Silver Screen: Mad Max: Fury Road ****1/2
And then there’s the more pessimistic view of the future— perhaps the most pessimistic. The post-nuclear wasteland of Mad Max: Fury Road is a sun-scorched hellscape rendered nearly uninhabitable. The surviving citizens, scarred and mutated by their toxic environment, huddle in ramshackle tribes at the feet of bestial overlords who control the Earth’s dwindling water supply.
Sounds like a trudge, but George Miller’s thirty-years-in-the-making followup to his classic action trilogy is a sandblasted madcap heavy-metal opera. The smart, spare writing is overshadowed by the demolition-derby antics and lurid peyote-tinted images, but its brilliance lies more in what it doesn’t say.
Our hero— who, as it turns out, isn’t even really our hero— is introduced in a half-hour-long frenzy of action. Max (Tom Hardy) fights his way out of chains, battling through hordes of hairless powder-white henchmen working for scrapyard emperor Immortan Joe (Hugh Keays-Burne), only to have his escape foiled. Max and his fellow prisoners are strapped to the front of hodgepodge war vehicles and drained of their blood— extra plasma to fuel the drug-crazed hordes driving the death machines.
Immortan Joe’s crew is hot on the heels of Furiosa (Charlize Theron), a driver for his army gone rogue who has taken her battle rig and absconded with Joe’s harem of wives (including Zoe Kravitz, Riley Keough, Abbey Lee, and Rosie Huntington-Whiteley).
Joe’s army chases Furiosa across the desert. Max decides to pick a side. Thus ends the plot.
Fury Road’s simplicity is its strong suit, but it’s not a simple movie. It’s operatic in the same vein as John Milius’s classic Conan the Barbarian, which mostly eschewed dialogue in favor of bold, imagistic storytelling. (Fury Road’s orchestra pit is filled with a roaring truck staffed with a massive, dreadlocked timpani section and a masked electric guitarist.) Its ideas and emotions are sketched in bold, broad strokes, and its high-pitched conflicts strain toward the mythological.
Fury Road is uncomplicated only because Miller wisely allows it to be. We catch glimpses, sometimes intriguing and sometimes confounding, of Immortan Joe’s terrifying fiefdom built atop a massive, rocky cliff. The elaborate dress and ritual suggests a complex society, one as befuddlingly nuanced and archaic as that of Dune, but Miller trusts us to gather all we need through implication and be content to marvel at the rest. A little mystery is a good thing, especially when it unencumbers the movie from exposition and allows the action to propel the narrative.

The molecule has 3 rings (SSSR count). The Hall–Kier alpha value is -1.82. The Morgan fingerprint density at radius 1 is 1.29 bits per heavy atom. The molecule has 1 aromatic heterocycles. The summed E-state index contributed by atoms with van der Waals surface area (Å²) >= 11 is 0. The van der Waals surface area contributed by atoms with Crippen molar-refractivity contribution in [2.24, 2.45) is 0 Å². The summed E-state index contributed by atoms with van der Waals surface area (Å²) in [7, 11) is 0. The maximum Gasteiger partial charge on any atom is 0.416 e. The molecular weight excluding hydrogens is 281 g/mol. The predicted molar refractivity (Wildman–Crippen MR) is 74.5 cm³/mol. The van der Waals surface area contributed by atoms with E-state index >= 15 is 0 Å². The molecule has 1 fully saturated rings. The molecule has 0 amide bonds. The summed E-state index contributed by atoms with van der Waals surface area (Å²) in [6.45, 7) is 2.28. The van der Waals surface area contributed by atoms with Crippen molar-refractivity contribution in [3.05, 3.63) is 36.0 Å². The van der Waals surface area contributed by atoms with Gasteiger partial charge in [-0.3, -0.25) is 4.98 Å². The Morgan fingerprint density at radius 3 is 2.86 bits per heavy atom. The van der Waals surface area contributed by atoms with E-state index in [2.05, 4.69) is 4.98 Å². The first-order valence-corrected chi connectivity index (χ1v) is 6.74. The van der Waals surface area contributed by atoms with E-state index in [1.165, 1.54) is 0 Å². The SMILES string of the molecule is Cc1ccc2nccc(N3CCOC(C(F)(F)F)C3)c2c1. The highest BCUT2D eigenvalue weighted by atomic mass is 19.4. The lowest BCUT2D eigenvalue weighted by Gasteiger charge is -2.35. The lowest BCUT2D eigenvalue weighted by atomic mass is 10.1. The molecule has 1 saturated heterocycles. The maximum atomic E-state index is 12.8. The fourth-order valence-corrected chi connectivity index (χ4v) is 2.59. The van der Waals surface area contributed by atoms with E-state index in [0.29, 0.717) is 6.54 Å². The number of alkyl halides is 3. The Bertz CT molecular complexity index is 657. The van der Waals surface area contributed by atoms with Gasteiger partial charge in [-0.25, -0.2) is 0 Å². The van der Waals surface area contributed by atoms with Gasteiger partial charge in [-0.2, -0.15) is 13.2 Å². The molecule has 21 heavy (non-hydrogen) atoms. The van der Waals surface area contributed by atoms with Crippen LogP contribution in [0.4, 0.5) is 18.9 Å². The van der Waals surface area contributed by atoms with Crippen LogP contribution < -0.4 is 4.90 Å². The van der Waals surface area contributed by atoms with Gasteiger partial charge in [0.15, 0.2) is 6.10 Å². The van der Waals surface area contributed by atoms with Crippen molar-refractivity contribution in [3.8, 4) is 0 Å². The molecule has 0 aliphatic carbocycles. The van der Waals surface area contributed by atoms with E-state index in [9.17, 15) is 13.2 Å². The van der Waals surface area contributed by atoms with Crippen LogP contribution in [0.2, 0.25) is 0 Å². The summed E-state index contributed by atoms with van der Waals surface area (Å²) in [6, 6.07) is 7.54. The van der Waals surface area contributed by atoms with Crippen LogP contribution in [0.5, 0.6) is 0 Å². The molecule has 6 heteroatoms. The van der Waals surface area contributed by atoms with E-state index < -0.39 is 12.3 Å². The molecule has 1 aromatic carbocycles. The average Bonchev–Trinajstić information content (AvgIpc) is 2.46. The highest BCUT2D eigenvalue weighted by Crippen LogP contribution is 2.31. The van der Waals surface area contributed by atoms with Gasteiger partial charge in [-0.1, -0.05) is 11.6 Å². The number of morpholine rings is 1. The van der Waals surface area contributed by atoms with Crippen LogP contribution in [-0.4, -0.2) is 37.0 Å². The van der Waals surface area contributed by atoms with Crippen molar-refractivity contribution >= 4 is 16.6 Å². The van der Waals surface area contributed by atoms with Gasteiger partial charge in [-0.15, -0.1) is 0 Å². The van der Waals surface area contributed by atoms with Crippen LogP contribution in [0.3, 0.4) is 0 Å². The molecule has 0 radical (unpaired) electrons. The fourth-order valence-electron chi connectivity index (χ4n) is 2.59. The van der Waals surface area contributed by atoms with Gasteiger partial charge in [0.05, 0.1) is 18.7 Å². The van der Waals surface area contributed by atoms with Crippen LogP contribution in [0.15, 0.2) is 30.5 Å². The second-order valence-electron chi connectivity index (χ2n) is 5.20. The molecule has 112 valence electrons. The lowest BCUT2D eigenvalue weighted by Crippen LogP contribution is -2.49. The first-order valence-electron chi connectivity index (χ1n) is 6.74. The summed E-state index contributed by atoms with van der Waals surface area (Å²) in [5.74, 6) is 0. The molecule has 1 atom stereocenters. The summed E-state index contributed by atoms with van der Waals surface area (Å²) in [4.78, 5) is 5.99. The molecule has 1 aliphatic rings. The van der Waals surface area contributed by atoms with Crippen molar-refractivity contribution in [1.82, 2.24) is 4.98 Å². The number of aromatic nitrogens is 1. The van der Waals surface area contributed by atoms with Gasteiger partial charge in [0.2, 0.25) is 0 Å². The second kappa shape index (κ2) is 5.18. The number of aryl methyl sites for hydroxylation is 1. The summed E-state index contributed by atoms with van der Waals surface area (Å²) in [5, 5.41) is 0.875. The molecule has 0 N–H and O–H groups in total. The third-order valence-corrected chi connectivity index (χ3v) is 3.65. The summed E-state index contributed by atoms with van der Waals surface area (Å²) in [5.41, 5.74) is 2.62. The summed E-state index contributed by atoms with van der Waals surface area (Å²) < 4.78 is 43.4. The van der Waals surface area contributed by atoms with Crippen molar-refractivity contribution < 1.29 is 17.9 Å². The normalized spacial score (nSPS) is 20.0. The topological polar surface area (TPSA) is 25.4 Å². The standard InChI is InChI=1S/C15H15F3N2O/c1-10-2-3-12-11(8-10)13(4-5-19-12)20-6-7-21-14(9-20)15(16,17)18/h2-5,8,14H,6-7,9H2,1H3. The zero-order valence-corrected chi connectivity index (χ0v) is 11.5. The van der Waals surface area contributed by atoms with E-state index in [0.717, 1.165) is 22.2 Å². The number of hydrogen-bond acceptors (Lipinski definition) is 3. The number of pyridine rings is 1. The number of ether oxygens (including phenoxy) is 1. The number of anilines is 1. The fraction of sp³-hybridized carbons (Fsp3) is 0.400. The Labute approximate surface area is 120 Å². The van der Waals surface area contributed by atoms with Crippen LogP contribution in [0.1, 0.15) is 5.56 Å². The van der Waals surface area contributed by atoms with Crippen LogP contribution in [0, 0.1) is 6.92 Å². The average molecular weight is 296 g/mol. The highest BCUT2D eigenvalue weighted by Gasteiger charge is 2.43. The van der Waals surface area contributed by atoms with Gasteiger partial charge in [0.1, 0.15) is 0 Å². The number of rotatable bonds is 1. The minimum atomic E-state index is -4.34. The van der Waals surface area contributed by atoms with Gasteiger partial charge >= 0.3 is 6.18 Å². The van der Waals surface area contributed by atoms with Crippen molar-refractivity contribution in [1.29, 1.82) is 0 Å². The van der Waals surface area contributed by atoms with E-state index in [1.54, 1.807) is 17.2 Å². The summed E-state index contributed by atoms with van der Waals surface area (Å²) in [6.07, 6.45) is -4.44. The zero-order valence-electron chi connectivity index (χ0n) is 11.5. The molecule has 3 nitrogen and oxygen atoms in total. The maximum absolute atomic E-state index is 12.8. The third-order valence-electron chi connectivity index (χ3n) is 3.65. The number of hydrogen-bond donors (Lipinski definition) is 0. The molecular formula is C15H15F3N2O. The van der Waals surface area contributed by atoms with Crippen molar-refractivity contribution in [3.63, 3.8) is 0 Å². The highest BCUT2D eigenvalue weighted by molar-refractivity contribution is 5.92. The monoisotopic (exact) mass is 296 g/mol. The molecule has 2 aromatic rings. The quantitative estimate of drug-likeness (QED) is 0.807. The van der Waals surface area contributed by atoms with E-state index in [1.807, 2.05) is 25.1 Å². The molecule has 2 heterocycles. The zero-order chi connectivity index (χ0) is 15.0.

What Miller also leaves unspoken is that Furiosa, not Max, is the movie’s hero. Theron, who’s as convincingly badass here as any cinema beauty since Linda Hamilton in Terminator II, both literally and metaphorically drives the story. She sparks the conflicts by freeing the harem, and it’s her rig the crew is taking toward the promise of a free society somewhere past the salted flats of the dried-up sea. She’s behind the wheel; Max is along for the ride. And speaking of things better left unspoken: There are no cheesy girl-power shoutouts. Everyone, from feral Max to the soot-smeared Furiosa, is too besieged to spend time on quips or calling out the movie’s matriarchal subtext. Besides, that would get in the way of the crashing cars and blood.
Fury Road might be limited by its brash, thick-skulled genre. But Miller— who all but invented the biker-punk post-apocalypse— finds a Cantorian infinity within those bounds. The adrenalized pacing, astounding widescreen vistas, precariously choreographed atrocities, and subversive notions work in perfect concert together. It matches up blow-for-blow, fireball-for-fireball, with any modern blockbuster, but unlike the recent crop of hyperkinetic digitized cacophonies, Fury Road overwhelms you in the best possible way.
Follow Bryan Miller on Twitter@bmillercomedy.